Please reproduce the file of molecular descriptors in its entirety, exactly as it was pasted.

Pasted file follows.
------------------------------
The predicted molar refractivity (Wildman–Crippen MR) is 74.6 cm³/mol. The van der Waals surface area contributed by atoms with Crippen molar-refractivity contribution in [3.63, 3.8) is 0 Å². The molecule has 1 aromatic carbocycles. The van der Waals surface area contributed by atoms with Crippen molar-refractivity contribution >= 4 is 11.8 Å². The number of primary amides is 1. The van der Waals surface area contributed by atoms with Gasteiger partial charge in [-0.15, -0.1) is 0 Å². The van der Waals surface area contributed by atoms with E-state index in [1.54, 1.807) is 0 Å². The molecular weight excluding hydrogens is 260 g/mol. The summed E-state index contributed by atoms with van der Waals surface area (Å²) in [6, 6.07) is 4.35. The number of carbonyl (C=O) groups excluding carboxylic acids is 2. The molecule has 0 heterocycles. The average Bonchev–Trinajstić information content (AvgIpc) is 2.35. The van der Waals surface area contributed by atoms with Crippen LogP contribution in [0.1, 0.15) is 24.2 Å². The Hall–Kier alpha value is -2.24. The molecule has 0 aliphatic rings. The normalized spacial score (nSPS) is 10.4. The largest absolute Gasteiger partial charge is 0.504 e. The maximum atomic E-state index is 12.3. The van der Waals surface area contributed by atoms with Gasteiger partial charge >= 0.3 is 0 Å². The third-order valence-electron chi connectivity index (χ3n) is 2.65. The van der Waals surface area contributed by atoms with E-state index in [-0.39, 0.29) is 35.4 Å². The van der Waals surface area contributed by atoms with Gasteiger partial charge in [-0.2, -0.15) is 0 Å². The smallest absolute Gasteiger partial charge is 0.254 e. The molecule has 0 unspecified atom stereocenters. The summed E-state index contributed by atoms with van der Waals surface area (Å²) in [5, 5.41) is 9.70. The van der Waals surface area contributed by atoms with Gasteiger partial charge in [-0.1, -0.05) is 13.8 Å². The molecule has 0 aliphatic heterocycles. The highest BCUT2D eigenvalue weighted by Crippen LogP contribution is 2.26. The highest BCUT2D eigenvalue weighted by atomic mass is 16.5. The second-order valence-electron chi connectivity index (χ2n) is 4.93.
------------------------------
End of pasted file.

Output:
The predicted molar refractivity (Wildman–Crippen MR) is 74.6 cm³/mol. The van der Waals surface area contributed by atoms with Crippen molar-refractivity contribution in [3.63, 3.8) is 0 Å². The molecule has 1 aromatic carbocycles. The van der Waals surface area contributed by atoms with Crippen molar-refractivity contribution >= 4 is 11.8 Å². The number of primary amides is 1. The van der Waals surface area contributed by atoms with Gasteiger partial charge in [-0.15, -0.1) is 0 Å². The van der Waals surface area contributed by atoms with E-state index in [1.54, 1.807) is 0 Å². The molecular weight excluding hydrogens is 260 g/mol. The summed E-state index contributed by atoms with van der Waals surface area (Å²) in [6, 6.07) is 4.35. The number of carbonyl (C=O) groups excluding carboxylic acids is 2. The molecule has 0 heterocycles. The average Bonchev–Trinajstić information content (AvgIpc) is 2.35. The van der Waals surface area contributed by atoms with Crippen LogP contribution in [0.1, 0.15) is 24.2 Å². The Hall–Kier alpha value is -2.24. The molecule has 0 aliphatic rings. The normalized spacial score (nSPS) is 10.4. The largest absolute Gasteiger partial charge is 0.504 e. The maximum atomic E-state index is 12.3. The van der Waals surface area contributed by atoms with Gasteiger partial charge >= 0.3 is 0 Å². The third-order valence-electron chi connectivity index (χ3n) is 2.65. The van der Waals surface area contributed by atoms with E-state index in [-0.39, 0.29) is 35.4 Å². The van der Waals surface area contributed by atoms with Gasteiger partial charge in [-0.2, -0.15) is 0 Å². The smallest absolute Gasteiger partial charge is 0.254 e. The molecule has 0 unspecified atom stereocenters. The summed E-state index contributed by atoms with van der Waals surface area (Å²) in [5, 5.41) is 9.70. The van der Waals surface area contributed by atoms with Gasteiger partial charge in [-0.1, -0.05) is 13.8 Å². The molecule has 0 aliphatic heterocycles. The highest BCUT2D eigenvalue weighted by Crippen LogP contribution is 2.26. The highest BCUT2D eigenvalue weighted by atomic mass is 16.5. The second-order valence-electron chi connectivity index (χ2n) is 4.93.